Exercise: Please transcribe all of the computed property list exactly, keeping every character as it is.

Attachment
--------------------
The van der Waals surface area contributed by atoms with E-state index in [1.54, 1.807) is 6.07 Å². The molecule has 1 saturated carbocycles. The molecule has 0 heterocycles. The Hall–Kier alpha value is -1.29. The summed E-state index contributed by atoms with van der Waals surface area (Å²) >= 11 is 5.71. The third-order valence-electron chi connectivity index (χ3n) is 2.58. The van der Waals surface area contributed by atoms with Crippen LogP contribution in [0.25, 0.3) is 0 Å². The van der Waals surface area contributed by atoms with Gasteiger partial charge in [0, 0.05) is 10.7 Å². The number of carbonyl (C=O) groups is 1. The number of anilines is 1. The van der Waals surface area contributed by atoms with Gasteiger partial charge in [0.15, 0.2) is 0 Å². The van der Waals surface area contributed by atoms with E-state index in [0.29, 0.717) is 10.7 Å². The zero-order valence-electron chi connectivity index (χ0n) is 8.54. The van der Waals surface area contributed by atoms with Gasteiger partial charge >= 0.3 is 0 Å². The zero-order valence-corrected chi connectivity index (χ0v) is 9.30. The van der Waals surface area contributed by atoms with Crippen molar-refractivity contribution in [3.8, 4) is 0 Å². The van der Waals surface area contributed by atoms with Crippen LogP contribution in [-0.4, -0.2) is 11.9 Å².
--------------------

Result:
The van der Waals surface area contributed by atoms with E-state index in [1.54, 1.807) is 6.07 Å². The molecule has 1 saturated carbocycles. The molecule has 0 heterocycles. The Hall–Kier alpha value is -1.29. The summed E-state index contributed by atoms with van der Waals surface area (Å²) >= 11 is 5.71. The third-order valence-electron chi connectivity index (χ3n) is 2.58. The van der Waals surface area contributed by atoms with Crippen LogP contribution in [0.25, 0.3) is 0 Å². The van der Waals surface area contributed by atoms with Gasteiger partial charge in [0, 0.05) is 10.7 Å². The number of carbonyl (C=O) groups is 1. The number of anilines is 1. The van der Waals surface area contributed by atoms with Gasteiger partial charge in [0.15, 0.2) is 0 Å². The van der Waals surface area contributed by atoms with E-state index in [0.29, 0.717) is 10.7 Å². The zero-order valence-electron chi connectivity index (χ0n) is 8.54. The van der Waals surface area contributed by atoms with Gasteiger partial charge >= 0.3 is 0 Å². The zero-order valence-corrected chi connectivity index (χ0v) is 9.30. The van der Waals surface area contributed by atoms with Crippen molar-refractivity contribution in [3.8, 4) is 0 Å². The van der Waals surface area contributed by atoms with Crippen LogP contribution in [-0.4, -0.2) is 11.9 Å².